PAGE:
China has unveiled the prototype of a high-speed maglev (magnetic levitation) train, capable of hitting speeds of 600km per hour, which would make it the fastest in the world. Samuel Ballard reports
Scheduled for commercial production in 2021, the prototype marks a major breakthrough in the development of bullet maglev trains in the country. Capable of travelling at up to 600km per hour, it would be much faster than the Shanghai maglev, which is currently the world’s fastest train (431km per hour).
The 53-metre-long prototype, which has been developed by the state-owned China Railway Rolling Stock Corporation (CRRC), employs magnetic forces to help it achieve high speeds. In fact, it literally floats on air.
Two sets of magnets are used, one to repel and push the train above the track and another to propel it forwards. The vehicle comprises a driving car and an intermediate vehicle, and has been built as part of the five-year maglev development programme announced by China’s Ministry of Science and Technology in 2016.Trains that currently run on the Beijing–Shanghai line have a maximum operating speed of 350km per hour, meaning the maglev bullet train has significant advantage in terms of speed.
Japan is also testing its new super-fast bullet train – but even at 400km per hour it falls short of the new Chinese maglev. In Europe, the Eurostar travels at 300km per hour.
Ding Sansan, the CRRC’s deputy chief engineer, used the Beijing-Shanghai route as a reference point: “Counting preparation time for the journey, it takes about four and a half hours by plane, about five and a half hours by high-speed rail, and [just] three and a half hours with [the new] high-speed maglev.”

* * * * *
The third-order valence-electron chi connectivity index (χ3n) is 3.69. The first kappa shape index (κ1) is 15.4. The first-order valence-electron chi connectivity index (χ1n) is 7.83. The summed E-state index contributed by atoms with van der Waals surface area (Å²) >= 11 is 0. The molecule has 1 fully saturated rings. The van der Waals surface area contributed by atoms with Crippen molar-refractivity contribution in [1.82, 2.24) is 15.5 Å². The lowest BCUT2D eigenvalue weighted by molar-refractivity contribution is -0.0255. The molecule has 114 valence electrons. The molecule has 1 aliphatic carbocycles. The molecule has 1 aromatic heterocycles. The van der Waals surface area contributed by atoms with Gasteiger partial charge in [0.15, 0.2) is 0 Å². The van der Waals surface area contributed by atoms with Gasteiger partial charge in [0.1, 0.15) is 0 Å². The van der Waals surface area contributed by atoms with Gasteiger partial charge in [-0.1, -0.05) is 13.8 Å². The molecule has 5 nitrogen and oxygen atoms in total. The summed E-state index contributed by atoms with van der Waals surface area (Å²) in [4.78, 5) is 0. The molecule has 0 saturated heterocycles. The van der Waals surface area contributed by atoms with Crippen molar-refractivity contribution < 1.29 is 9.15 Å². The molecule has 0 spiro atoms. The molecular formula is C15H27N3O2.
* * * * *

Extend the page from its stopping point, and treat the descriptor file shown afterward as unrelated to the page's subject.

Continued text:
Ding, who is heading up the maglev research and development team, said the prototype has already achieved “static levitation”. She explained that this will be used “to optimise the key technologies and core system components for the high-speed maglev system, and form the technological basis for the forthcoming engineering prototype”.
The five-car engineering prototype is billed to roll off the production line next year, when it will move on to the testing phase. The comprehensive testing programme, including integration and verification stages, are due for completion in 2021.
The bullet maglev comes after China’s low-speed maglev line entered commercial service. It operates as a feeder to the Beijing metro network.
Under the government’s maglev programme, research is also being conducted into a medium-speed variant. CRRC Zhuzhou Electric Corp is leading the research into a train suitable for 200km applications.
Overall, the project has a total budget of 3.2 billion yuan (£369 million). The government has committed 433 million yuan (50 million) to this total, with the rest to be raised by CRRC Group.